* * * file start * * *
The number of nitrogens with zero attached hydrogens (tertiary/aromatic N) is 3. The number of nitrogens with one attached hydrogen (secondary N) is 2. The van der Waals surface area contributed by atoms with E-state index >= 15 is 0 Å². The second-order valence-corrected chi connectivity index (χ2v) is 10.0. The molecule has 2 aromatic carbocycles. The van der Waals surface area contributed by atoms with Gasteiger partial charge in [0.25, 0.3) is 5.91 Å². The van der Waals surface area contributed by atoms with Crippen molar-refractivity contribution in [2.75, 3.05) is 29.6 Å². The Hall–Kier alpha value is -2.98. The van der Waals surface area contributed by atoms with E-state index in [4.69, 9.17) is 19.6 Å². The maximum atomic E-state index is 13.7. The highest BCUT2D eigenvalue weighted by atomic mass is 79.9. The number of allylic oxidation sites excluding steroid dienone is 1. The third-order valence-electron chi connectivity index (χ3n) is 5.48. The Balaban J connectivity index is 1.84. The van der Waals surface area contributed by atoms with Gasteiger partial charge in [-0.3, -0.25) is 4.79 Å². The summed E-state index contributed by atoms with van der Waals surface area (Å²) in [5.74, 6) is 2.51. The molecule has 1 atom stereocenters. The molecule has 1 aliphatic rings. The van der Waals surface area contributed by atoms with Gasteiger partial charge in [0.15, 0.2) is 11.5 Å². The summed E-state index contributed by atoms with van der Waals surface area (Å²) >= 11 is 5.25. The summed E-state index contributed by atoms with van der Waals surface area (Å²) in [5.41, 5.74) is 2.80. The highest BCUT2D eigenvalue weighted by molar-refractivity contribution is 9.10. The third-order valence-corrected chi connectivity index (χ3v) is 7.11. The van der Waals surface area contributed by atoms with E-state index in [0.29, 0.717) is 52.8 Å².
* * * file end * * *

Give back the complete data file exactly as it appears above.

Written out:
The number of nitrogens with zero attached hydrogens (tertiary/aromatic N) is 3. The number of nitrogens with one attached hydrogen (secondary N) is 2. The van der Waals surface area contributed by atoms with E-state index >= 15 is 0 Å². The second-order valence-corrected chi connectivity index (χ2v) is 10.0. The molecule has 2 aromatic carbocycles. The van der Waals surface area contributed by atoms with Gasteiger partial charge in [0.25, 0.3) is 5.91 Å². The van der Waals surface area contributed by atoms with Crippen molar-refractivity contribution in [2.75, 3.05) is 29.6 Å². The Hall–Kier alpha value is -2.98. The van der Waals surface area contributed by atoms with E-state index in [4.69, 9.17) is 19.6 Å². The maximum atomic E-state index is 13.7. The highest BCUT2D eigenvalue weighted by atomic mass is 79.9. The number of allylic oxidation sites excluding steroid dienone is 1. The third-order valence-electron chi connectivity index (χ3n) is 5.48. The Balaban J connectivity index is 1.84. The van der Waals surface area contributed by atoms with Gasteiger partial charge in [-0.3, -0.25) is 4.79 Å². The summed E-state index contributed by atoms with van der Waals surface area (Å²) in [5.74, 6) is 2.51. The molecule has 1 atom stereocenters. The molecule has 1 aliphatic rings. The van der Waals surface area contributed by atoms with Gasteiger partial charge in [0.15, 0.2) is 11.5 Å². The summed E-state index contributed by atoms with van der Waals surface area (Å²) >= 11 is 5.25. The summed E-state index contributed by atoms with van der Waals surface area (Å²) in [5.41, 5.74) is 2.80. The highest BCUT2D eigenvalue weighted by molar-refractivity contribution is 9.10. The third-order valence-corrected chi connectivity index (χ3v) is 7.11. The van der Waals surface area contributed by atoms with E-state index in [0.29, 0.717) is 52.8 Å².